We know we cannot get into Heaven unless we are accounted as perfect in the final judgment.  Yet, we can never be perfect.  We are imperfect creatures with free will, a combination which clearly precludes perfection. Yet, through Jesus’ one sacrifice, made one time, for all time, for all mankind, we are accounted as perfect. His sacrifice is the only possible way for us to enter into Heaven.  Nothing else will make it happen.  No other way than by the sacrifice of the Son will you get into Heaven.  Has God made arrangements for other religions? Consider once again the explanation of Jack Lewis:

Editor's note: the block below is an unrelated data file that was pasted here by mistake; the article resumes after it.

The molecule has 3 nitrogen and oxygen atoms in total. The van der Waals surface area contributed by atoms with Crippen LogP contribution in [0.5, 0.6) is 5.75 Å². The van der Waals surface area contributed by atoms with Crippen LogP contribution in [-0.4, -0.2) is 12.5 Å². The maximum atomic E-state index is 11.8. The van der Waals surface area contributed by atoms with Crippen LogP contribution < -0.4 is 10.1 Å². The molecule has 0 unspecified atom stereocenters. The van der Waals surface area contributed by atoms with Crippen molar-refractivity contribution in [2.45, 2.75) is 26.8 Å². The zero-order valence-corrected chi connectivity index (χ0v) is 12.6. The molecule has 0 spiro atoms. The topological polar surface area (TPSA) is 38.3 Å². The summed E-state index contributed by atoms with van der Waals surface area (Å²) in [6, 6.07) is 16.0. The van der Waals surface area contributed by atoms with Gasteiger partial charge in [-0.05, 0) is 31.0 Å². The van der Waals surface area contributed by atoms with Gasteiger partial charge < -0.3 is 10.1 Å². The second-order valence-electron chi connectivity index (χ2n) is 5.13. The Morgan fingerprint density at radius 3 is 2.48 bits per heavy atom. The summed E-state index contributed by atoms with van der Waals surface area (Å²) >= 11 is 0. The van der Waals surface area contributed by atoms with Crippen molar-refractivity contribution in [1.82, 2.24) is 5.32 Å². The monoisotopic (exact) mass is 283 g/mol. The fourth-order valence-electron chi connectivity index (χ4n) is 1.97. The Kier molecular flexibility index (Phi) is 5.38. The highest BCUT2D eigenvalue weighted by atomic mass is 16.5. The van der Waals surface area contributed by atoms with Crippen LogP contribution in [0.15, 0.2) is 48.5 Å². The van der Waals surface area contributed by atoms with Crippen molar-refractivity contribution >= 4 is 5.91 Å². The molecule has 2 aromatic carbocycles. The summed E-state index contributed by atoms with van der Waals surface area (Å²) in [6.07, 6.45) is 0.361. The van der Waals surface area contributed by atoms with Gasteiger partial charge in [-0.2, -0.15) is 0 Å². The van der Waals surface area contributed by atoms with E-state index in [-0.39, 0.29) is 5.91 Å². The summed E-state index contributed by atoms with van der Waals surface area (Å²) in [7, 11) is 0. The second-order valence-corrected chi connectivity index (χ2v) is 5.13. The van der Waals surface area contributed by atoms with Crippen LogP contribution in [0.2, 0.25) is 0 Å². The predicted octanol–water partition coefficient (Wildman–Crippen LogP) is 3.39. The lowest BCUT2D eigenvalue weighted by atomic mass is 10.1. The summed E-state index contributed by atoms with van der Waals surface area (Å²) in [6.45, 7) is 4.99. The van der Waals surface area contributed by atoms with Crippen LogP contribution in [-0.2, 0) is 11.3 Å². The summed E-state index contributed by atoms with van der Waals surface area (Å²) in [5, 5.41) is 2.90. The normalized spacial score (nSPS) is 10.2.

I have been asked to tell you what Christians believe, and I am going to begin by telling one thing that Christians do not need to believe. If you are a Christian you do not have to believe that all the other religions are simply wrong all through. If you are an atheist you do have to believe that the main point in all the religions are simply wrong all through. If you are an atheist you do have to believe that the main poinin all the religions of the whole world is simply one huge mistake. If you are a Christian, you are free to think that all these religions, even the queerest ones, contain a least some hint of the truth. When I was an atheist I had to try to persuade myself that most of the human race have always been wrong about the question that mattered to them most; when I became a Christian I was able to take a more liberal view. But, of course, being a Christian does mean thinking that where Christianity differs from other religions, Christianity is right and they are wrong. As in arithmetic—there is only one right answer to a sum, and all other answers are wrong: but some of the wrong answers are much nearer being right than others. (CS Lewis, Mere Christianity, page 43)